Students Steal Show in Traffic Safety Contest
Combining personal experience with engineering skill and creative flair, NC State students won four of five awards in the World Traffic Safety Symposium's Design for Safety Competition at the New York International Auto Show in April. "We're always looking for something that nobody's thought of before, something that will give us a chance," said Dr. Bong-Il Jin, a professor in the Department of Industrial Design who worked with the students as they developed their ideas. This year, they stole the show.
Graduate student Kathryn Asad, the first-place winner, found that spray from a tractor-trailer's tires on a rain-
slicked highway obscured her vision of the road during a trip last year, and she wanted to minimize that risk for other drivers. So, she devised "CurtAir," which uses a vehicle's compressor to feed a series of nozzles inside each wheel well that blast jets of air onto the tires. The air flow then creates an invisible curtain that deflects the spray off the tires toward the roadway.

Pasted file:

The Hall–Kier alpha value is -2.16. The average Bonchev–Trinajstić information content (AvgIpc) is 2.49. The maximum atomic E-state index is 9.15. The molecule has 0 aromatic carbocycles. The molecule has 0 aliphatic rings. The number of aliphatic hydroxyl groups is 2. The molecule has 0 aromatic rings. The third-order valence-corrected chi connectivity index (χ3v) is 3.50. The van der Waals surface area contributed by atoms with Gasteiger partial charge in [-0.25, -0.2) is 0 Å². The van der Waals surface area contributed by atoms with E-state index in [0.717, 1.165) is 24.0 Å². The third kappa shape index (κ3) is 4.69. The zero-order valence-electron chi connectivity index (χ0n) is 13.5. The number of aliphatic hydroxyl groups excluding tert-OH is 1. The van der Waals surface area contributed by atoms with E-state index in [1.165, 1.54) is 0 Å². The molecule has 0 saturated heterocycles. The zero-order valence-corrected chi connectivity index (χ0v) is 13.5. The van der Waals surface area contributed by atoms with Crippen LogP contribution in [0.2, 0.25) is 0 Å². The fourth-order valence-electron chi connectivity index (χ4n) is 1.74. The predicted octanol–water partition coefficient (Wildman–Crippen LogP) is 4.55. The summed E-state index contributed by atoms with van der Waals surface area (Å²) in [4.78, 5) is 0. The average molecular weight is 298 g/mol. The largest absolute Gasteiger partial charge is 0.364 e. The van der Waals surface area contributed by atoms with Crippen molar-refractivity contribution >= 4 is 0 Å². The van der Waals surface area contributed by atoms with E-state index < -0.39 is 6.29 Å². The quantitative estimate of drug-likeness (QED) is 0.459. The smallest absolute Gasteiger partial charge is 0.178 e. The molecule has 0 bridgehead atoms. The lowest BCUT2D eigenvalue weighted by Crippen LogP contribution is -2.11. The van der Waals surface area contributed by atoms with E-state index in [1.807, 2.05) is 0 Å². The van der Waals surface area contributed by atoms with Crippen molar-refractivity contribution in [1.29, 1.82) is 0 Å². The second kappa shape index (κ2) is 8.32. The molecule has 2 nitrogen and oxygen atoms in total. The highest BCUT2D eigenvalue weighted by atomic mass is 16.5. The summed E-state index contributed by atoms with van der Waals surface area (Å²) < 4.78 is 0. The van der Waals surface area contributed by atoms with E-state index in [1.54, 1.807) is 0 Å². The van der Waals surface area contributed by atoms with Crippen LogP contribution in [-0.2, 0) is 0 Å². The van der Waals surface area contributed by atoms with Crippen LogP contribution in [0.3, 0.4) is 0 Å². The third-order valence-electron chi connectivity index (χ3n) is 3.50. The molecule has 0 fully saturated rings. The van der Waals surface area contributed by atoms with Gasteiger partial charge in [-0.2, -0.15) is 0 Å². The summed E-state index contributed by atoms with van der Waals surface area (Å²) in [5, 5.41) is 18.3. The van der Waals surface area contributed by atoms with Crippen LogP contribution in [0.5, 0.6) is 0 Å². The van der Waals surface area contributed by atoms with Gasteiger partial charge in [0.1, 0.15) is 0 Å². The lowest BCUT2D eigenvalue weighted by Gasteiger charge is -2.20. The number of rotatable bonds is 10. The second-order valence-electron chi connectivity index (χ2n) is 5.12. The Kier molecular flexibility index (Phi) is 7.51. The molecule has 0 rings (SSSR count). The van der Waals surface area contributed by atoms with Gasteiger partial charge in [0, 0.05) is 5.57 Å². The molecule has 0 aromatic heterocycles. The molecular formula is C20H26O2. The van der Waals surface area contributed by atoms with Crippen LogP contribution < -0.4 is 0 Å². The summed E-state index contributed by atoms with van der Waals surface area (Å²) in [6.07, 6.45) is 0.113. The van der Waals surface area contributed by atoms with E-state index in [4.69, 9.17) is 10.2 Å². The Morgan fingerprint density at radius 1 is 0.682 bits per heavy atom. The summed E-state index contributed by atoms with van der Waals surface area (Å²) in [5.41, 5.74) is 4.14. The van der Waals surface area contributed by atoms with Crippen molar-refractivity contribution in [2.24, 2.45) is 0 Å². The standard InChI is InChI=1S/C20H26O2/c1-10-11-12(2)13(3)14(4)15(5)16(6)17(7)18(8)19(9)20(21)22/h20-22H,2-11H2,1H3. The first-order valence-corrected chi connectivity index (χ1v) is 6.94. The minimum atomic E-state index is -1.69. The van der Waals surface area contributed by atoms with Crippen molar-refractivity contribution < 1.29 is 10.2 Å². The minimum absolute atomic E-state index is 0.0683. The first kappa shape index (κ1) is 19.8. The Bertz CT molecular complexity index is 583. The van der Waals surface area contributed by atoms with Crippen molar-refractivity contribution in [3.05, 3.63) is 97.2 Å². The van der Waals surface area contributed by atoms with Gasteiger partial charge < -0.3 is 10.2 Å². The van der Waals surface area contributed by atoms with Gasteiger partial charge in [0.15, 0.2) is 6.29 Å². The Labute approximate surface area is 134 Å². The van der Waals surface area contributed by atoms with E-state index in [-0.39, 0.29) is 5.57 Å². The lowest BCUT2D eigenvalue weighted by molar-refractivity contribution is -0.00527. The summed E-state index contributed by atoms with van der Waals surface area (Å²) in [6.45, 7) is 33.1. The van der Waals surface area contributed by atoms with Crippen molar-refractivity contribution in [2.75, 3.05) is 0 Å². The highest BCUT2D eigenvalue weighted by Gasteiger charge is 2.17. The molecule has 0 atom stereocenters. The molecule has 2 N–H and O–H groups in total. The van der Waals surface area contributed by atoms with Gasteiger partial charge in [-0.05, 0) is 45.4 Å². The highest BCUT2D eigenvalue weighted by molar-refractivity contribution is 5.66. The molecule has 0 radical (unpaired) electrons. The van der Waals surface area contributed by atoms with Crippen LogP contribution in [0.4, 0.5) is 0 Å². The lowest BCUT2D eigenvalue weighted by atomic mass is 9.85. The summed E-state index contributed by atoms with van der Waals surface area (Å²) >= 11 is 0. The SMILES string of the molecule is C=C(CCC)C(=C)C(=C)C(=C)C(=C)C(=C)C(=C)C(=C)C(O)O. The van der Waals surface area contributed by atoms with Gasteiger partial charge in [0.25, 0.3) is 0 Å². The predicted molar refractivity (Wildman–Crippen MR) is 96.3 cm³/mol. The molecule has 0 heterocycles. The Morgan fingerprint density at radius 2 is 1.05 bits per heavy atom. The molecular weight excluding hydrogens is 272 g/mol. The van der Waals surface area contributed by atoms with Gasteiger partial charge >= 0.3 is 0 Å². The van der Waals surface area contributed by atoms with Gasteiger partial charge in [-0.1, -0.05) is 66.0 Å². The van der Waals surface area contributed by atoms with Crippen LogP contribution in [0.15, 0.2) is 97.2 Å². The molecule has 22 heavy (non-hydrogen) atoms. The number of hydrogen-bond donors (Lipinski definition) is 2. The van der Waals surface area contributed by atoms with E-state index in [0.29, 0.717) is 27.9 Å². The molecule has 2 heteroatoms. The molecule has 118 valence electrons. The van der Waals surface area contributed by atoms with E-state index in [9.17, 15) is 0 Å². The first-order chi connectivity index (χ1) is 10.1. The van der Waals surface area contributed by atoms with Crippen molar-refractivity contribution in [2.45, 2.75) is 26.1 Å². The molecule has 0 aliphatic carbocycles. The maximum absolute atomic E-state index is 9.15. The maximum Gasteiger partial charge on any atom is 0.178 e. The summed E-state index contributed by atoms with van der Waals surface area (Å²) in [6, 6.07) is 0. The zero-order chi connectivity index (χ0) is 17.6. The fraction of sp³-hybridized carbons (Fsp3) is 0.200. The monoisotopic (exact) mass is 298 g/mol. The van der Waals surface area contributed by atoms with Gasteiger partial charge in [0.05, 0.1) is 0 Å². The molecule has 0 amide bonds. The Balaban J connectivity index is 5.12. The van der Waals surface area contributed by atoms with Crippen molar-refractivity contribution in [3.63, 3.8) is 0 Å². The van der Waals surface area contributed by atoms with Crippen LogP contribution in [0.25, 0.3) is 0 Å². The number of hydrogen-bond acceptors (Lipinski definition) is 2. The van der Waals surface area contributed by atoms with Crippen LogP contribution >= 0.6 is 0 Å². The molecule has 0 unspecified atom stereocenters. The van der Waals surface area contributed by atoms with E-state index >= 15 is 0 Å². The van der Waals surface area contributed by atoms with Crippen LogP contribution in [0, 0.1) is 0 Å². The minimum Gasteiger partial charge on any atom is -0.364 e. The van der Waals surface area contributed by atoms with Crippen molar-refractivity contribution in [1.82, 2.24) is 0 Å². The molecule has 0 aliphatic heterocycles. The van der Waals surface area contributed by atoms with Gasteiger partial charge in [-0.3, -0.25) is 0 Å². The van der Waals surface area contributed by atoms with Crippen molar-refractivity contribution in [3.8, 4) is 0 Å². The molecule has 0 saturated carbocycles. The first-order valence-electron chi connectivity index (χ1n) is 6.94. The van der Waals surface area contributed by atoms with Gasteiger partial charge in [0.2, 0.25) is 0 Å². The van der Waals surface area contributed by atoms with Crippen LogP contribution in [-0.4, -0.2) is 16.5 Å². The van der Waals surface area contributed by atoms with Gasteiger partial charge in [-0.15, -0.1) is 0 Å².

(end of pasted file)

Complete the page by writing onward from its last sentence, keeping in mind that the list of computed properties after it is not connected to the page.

Taking second place, senior Alex Bodnarchuk drew from his experience of skidding on black ice for his "SlipVision" idea. He says Jin encouraged him to combine his plans for black ice sensors on a car with his idea of using bioluminescent paint on roads without street lights. The result involves mixing quinine or other material that glows under black light with asphalt when paving roads and then using ultraviolet LEDs on cars or roadsides to illuminate the quinine and reveal patches of black ice.
Lance Cassidy, a graduate student who finished third in the competition, leveraged his undergraduate work in aerospace engineering to design an external airbag for cars. During an internship at NASA's Langley Research Center, he got a firsthand look at the airbags developed to protect the Mars Rover landing craft and theorized the same sensor-activated technology could be used to cushion cars in collisions. "The point of the contest is to push technology in ways engineers aren't going to think of," Cassidy says.
Fifth-place winner Ali Sutton-Settemi, a senior, also relied on a background in engineering to design "Flex Heat," a solar-powered mat that can be bonded to asphalt on bridges to generate heat to melt ice and snow. "Engineers are very convergent thinkers. They have to bring all their ideas down to one equation or one solution," Sutton-Settemi says. "Designers are divergent thinkers. We think of as many possibilities as possible, even if they're crazy, to come up with something new."